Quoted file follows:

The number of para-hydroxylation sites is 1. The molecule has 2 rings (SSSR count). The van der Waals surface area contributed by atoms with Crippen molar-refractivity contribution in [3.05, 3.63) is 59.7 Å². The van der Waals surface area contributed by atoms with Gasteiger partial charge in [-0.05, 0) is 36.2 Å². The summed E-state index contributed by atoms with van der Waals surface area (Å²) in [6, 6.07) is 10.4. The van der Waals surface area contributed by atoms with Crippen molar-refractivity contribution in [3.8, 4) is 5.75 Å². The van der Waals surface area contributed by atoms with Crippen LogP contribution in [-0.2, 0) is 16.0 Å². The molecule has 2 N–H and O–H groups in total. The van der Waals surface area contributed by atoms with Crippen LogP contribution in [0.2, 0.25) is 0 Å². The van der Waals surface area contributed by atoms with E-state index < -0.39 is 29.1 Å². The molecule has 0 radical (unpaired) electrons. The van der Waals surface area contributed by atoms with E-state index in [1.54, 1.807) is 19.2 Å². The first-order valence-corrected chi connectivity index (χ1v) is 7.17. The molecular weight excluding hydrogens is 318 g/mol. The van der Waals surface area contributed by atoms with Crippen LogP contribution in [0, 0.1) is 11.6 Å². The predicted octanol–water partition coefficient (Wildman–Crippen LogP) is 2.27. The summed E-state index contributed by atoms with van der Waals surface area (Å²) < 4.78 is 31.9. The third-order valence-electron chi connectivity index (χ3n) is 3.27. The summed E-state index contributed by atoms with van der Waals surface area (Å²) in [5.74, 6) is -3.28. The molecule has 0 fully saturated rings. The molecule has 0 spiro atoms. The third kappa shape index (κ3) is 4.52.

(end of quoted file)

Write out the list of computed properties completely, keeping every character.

The number of para-hydroxylation sites is 1. The molecule has 2 rings (SSSR count). The van der Waals surface area contributed by atoms with Crippen molar-refractivity contribution in [3.05, 3.63) is 59.7 Å². The van der Waals surface area contributed by atoms with Gasteiger partial charge in [-0.05, 0) is 36.2 Å². The summed E-state index contributed by atoms with van der Waals surface area (Å²) in [6, 6.07) is 10.4. The van der Waals surface area contributed by atoms with Crippen molar-refractivity contribution in [3.8, 4) is 5.75 Å². The van der Waals surface area contributed by atoms with Crippen LogP contribution in [-0.2, 0) is 16.0 Å². The molecule has 2 N–H and O–H groups in total. The van der Waals surface area contributed by atoms with Crippen LogP contribution in [0.2, 0.25) is 0 Å². The van der Waals surface area contributed by atoms with E-state index < -0.39 is 29.1 Å². The molecule has 0 radical (unpaired) electrons. The van der Waals surface area contributed by atoms with E-state index in [1.54, 1.807) is 19.2 Å². The first-order valence-corrected chi connectivity index (χ1v) is 7.17. The molecular weight excluding hydrogens is 318 g/mol. The van der Waals surface area contributed by atoms with Crippen LogP contribution in [0, 0.1) is 11.6 Å². The predicted octanol–water partition coefficient (Wildman–Crippen LogP) is 2.27. The summed E-state index contributed by atoms with van der Waals surface area (Å²) < 4.78 is 31.9. The third-order valence-electron chi connectivity index (χ3n) is 3.27. The summed E-state index contributed by atoms with van der Waals surface area (Å²) in [5.74, 6) is -3.28. The molecule has 0 fully saturated rings. The molecule has 0 spiro atoms. The third kappa shape index (κ3) is 4.52.